by Cassandra Bates, Region Treasurer
With our Spring Tea quickly approaching, I felt that it was a good time to take tea with Miss Austen Mouse. You see, Miss Austen Mouse is somewhat of a connoisseur when it comes to Regency Gastronomy and absolutely loves sharing when she discovers a “new” Regency recipe. Since we were taking tea together, she decided to share a recipe for Gingerbread Cakes from The Art of Cookery: Made Plain and Easy by Hannah Glasse, originally published in 1805:
Take three pounds of flour, one pound of sugar, one pound of butter rubbed in a very find, two ounces of ginger beat fine, a large nutmeg grated then take a pound a treacle, a quarter of a pint of cream, make them warm together, and make up the bread stiff, roll it out, and make it up into thin cakes, cut them out with a tea-cup, or small glass, or roll them round like nuts, and bake them on tin-plates in a slack oven.
Now, I am not sure about you dear reader, but I did not find that recipe to be plain nor simple. Luckily, my dear friend Miss Austen Mouse was able to modernize the recipe for me:
1 ½ lbs. all-purpose unbleached flour
½ lb. sugar
½ lb. butter softened to room temperature
2 tbsp. ground ginger
1 tbsp. ground nutmeg
1 cup molasses
¼ cup cream
- Preheat oven to 375°
- In a large mixing bowl, blend the flour, sugar and spices thoroughly with your hands.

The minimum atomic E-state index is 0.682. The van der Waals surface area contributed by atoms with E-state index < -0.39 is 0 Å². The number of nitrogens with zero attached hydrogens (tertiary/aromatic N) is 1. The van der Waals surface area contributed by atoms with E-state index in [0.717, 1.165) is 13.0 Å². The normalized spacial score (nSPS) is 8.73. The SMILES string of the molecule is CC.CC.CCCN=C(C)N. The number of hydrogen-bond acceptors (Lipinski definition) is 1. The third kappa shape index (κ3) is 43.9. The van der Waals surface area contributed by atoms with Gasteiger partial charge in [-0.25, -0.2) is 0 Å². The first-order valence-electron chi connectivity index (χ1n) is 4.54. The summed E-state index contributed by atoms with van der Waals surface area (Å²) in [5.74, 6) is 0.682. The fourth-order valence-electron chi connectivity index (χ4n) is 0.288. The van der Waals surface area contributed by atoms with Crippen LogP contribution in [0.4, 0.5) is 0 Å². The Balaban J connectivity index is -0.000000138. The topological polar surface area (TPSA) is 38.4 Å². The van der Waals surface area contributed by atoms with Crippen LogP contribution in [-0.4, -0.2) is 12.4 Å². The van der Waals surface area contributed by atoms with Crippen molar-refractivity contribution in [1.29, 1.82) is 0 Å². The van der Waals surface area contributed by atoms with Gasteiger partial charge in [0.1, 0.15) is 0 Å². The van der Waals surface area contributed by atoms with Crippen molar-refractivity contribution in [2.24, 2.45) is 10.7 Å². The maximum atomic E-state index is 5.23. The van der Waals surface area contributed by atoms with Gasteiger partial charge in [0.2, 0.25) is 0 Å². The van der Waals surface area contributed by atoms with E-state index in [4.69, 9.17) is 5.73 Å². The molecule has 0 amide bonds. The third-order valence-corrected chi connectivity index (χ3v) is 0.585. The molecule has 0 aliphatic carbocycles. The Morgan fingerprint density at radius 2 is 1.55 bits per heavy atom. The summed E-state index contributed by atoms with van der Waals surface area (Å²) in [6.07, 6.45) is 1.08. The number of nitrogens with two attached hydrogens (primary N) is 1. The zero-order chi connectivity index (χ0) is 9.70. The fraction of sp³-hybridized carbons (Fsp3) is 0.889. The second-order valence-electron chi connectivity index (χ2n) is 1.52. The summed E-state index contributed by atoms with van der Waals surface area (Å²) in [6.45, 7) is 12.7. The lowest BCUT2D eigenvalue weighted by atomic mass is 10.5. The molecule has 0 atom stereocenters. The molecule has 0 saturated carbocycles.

- Warm the molasses and cream together in a small saucepan, stirring to blend. This is not to be hot but warm so that they blend together, not cook.
- Work the butter into the flour mixture with your hands until it has a sort of grated bread look.
- Add the molasses and cream mixture and work it up into a stiff dough with your hands. If it seems dry, add a little more cream to it. The dough should be stiff but not dry.
- Roll out the dough on a floured surface about ¼ inch thick and cut cookies into whatever shapes please you. If you wish to form them into nut shapes as the recipe states they will look sort of button shaped when they bake.
- Bake these in a 375° oven for about 8 to 10 minutes. They should still be soft to the touch before they come from the oven, not hard.
Enjoy and stay tuned for more Regency Gourmandise and other adventures with Miss Austen Mouse!
If you have a request for Miss Austen Mouse, please email: firstname.lastname@example.org or post on our Facebook page or Twitter feed. Want to snag your very own tea cozy like the one pictured here? Hop on over to BerindeensTeaTime on Etsy: https://www.etsy.com/shop/BernideensTeaTime?ref=profile_header